Others are rooted in the past. Besides borrowing Jo on a second loan spell, Everton are without a senior signing; the 18 men named against Arsenal were all at the club last season. If Joleon Lescott goes, however, David Moyes may have a rather different side on September 1, and one denied the time to gel that pre-season should afford. Lescott's prospective employers Manchester City started their season captained by a man, in Richard Dunne, who may not be at the club in a fortnight.

Chelsea have chosen and worked on a shape, the diamond midfield, without finding the marquee buy they have targeted. Thus far, their only major buy, Yuri Zhirkov, has only taken the field on the pre-season tour of America. But there is a common theme among the more exotic arrivals from far-off lands: they have barely featured, if at all. Many are either awaiting work permits or short of match sharpness after the delays in finalising their signings. Christian Benitez, at least, was able to provide an encouraging cameo for Birmingham at Old Trafford, but Nikola Kalinic, Paulo da Silva and Jozy Altidore were all unable to debut at the weekend.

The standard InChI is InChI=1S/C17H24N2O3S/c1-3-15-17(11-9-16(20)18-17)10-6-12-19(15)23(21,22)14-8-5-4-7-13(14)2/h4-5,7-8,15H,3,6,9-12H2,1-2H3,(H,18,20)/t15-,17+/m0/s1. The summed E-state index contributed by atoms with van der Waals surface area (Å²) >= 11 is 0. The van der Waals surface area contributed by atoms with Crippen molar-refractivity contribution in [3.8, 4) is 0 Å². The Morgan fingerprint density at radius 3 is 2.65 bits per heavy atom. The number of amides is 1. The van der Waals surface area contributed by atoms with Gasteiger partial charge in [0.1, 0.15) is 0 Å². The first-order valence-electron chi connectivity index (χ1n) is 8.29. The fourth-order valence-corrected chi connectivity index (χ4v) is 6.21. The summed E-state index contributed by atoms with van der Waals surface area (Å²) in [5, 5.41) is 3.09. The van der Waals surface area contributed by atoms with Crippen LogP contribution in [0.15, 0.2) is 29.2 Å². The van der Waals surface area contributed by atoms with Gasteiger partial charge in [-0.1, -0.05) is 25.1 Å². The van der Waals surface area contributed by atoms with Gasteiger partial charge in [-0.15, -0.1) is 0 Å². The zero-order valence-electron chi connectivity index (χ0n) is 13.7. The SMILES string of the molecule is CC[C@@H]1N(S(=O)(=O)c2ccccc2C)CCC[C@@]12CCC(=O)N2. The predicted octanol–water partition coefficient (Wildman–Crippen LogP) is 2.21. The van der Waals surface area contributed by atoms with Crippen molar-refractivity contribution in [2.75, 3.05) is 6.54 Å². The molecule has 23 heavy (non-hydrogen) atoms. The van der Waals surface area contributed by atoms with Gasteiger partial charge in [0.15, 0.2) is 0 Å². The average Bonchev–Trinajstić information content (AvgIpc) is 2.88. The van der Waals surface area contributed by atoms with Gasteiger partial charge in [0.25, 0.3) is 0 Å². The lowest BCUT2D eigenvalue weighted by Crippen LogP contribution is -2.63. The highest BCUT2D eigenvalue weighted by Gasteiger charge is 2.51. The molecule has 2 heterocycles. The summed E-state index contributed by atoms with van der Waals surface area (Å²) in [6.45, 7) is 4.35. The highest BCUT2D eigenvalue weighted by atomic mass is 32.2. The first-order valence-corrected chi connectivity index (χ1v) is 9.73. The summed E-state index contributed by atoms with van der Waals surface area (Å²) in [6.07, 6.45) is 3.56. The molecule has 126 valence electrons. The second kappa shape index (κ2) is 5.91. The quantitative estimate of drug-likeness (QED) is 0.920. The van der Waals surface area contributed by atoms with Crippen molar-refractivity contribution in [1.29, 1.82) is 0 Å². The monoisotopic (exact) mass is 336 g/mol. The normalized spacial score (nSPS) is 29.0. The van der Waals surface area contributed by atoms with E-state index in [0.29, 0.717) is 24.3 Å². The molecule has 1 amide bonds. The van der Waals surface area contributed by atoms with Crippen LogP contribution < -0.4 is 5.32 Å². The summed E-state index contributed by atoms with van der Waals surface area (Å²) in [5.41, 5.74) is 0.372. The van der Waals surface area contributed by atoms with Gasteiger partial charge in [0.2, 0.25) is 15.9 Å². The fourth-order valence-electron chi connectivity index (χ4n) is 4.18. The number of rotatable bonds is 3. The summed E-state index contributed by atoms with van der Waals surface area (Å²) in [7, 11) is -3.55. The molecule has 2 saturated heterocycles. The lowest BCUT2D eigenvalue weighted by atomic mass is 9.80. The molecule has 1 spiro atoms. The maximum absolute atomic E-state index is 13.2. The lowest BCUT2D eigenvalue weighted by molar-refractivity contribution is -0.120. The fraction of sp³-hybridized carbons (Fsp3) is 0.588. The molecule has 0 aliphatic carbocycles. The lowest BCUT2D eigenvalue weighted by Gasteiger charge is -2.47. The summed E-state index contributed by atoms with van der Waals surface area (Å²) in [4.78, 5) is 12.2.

Others, instead of three months' preparation, had around three days to ready themselves. Nor was that always an impediment: Stephen Hunt starred and scored for Hull, while Kamel Ghilas appeared a threat on his brief outing while Birmingham's Gregory Vignal, signed on the Friday, performed respectably on the Sunday against Manchester United.

Yet the occasional success of things done on the hoof doesn't necessarily make it the ideal method. We are often reminded by various managers of the importance of every game, the difficulty of scoring every goal and securing every point in the Premier League. But, early as August is in the campaign, points have been squandered by clubs who fielded sides with a makeshift look and in a state of flux, more concerned by the August 31 - the transfer deadline - than August 15, the first game.

There is obviously an element of ill-luck whenever a player is injured, but with a continuing wait for signings and managers and players alike distracted by jaunts dictated by commercial considerations, Benjamin Franklin's maxim about failing to prepare springs to mind; but while everyone prepared, how many actually prepared properly?